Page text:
D-Link has finally patched a serious security vulnerability in selected models of router, following the discovery of an easily-accessed back-door deliberately and knowingly inserted by an employee known only as 'Joel' ostensibly for settings recovery purposes.

Discovered by researcher Craif Heffner back in October this year, there was little doubt that the flaw was a deliberate insertion: using 'xmlset_roodkcableoj28840ybtide', which tellingly contains the backwards plain-text string 'edit by 04882 joel backdoor', as your browser's user agent bypassed the router's requirement for a username and password to access the configuration menu.

D-Link, to its credit, admitted that the discovery was real but defended the practice. 'The so-called back-door was implemented in these six older products as a failsafe for D-Link technical repair service to retrieve router settings for customers in case of firmware crashes that would result in lost configuration information,' a company spokesperson claimed via email at the time. 'Nonetheless, the new firmware updates will respectively revoke any failsafe opportunity.'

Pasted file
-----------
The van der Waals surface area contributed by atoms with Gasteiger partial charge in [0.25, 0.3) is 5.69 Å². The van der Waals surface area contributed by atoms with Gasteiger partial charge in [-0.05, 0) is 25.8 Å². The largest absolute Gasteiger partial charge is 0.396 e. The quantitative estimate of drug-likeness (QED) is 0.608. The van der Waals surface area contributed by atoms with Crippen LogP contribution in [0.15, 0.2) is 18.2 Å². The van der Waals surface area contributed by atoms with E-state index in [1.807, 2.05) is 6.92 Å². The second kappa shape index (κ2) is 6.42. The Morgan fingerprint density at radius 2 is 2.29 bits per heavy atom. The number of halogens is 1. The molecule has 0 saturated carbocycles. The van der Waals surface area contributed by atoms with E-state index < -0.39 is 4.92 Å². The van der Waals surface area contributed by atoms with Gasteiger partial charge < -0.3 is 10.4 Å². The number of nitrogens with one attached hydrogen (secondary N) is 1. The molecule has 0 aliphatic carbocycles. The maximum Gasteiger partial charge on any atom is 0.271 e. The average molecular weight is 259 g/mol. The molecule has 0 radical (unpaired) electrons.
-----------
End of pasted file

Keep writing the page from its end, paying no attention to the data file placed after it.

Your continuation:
Those firmware updates were promised to arrive by the end of October, but hit something of a last-minute delay. For those still running the affected routers - models DIR-100, DIR-120, DI-524 and DI-524UP, DI-604S, DI-604UP and DI-604+, DI-624S, and TM-G5240 - the news is good: the company has finally released updated firmware files which remove the hard-coded back-door once and for all.

The files, the last of which was released to the public late last night, are available on the company's official support site and are a recommended update for anyone running any of the above models. Suggestions that an additional model of router, the DIR-615, is also vulnerable to the flaw have been denied by D-Link with no firmware update planned for that device.
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